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Utah addresses fire dangers caused by cigarettes

Price fire officials work to put out a stucture fire last month. According to the Utah Fire Marshall, 269 smoking related fires and millions in damages took place in the beehive state between 2003 and 2007.

Legislation went into effect July 1 stating that cigarettes sold in Utah must be manufactured to reduce the chance of fire. The purpose of the law is to help reduce fires and fire-caused fatalities in Utah homes and landscapes.

Tobacco products are the leading cause of preventable home-fire deaths in the United States. Data from the Utah State Fire Marshall shows 269 smoking-related fires in the Beehive State between 2003 and 2007, resulting in six deaths, 30 injuries, and millions of dollars in property damage.

Reduced fire propensity cigarettes, commonly called "fire-safe," are made by wrapping additional, less-porous paper, in two or three bands around the cigarette. When the flame reaches these speed bump bands, the burning slows and self-extinguishes.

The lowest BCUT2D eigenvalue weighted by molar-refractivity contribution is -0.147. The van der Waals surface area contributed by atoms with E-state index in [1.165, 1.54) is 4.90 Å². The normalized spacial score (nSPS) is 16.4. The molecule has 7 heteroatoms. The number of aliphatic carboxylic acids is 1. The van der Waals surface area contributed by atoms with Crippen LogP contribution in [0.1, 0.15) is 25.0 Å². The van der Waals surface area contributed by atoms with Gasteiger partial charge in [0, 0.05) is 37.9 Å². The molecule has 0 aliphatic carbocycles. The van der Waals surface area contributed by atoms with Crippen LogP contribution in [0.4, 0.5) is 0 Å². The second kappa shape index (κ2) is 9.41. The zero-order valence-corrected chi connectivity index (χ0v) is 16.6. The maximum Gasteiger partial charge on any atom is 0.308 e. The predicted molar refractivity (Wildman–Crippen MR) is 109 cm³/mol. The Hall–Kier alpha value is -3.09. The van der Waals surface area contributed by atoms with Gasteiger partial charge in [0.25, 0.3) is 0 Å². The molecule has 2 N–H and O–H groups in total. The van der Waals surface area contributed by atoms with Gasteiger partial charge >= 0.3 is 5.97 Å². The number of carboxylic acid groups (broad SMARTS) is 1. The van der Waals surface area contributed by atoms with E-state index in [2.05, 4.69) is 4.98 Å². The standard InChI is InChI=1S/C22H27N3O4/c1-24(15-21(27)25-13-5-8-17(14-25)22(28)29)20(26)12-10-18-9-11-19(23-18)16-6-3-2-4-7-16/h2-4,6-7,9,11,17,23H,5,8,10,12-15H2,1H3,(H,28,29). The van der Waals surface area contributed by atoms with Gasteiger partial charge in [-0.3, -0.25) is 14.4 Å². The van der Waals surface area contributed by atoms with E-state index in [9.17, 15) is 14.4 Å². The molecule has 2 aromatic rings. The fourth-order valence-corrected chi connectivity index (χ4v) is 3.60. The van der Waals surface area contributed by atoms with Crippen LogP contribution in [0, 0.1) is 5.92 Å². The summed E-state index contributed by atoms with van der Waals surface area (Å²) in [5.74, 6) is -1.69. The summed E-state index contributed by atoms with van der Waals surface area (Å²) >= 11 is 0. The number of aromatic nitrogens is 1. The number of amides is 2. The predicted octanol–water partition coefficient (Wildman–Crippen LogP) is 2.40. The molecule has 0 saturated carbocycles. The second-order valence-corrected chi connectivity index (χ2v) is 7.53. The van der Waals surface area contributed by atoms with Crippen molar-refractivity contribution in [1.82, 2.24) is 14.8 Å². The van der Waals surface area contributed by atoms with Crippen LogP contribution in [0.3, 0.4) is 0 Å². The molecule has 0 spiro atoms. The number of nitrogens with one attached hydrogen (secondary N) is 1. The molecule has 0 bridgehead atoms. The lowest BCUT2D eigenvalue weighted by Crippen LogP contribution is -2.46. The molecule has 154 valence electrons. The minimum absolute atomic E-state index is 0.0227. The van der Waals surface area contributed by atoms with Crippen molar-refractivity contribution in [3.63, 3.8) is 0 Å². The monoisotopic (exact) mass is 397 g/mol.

New York enacted a similar law in 2004 and saw deaths decline from 48 per year to 28.

"As tobacco usage has declined in the U.S., fires caused by smoking have also declined by almost 40 percent since 1980," says David Neville, marketing coordinator, Tobacco Prevention and Control Program, Utah Department of Health.

The term "fire-safe" is really a misnomer, since no tobacco product is safe. This new law aims to reduce the fire danger associated with cigarettes, but the health hazards still remain according to Neville.

"Smoking harms nearly every organ in the body, causing cancer, heart disease, and respiratory diseases. It is a leading cause of death in Utah," he stated.

Every day more than 1,500 people nationally under the age of 18 become regular smokers. About one-third of them will eventually die from a tobacco-related disease. Ninety percent of smokers started smoking before the age of 19 and most teens who smoke say if they could do it over again, they would never start. Nearly 200,000 Utahns continue to smoke cigarettes, and more than 1,100 Utahns die annually as a result of this activity.

For more information contact Southeastern Utah District Health Department at 435-637-3671.




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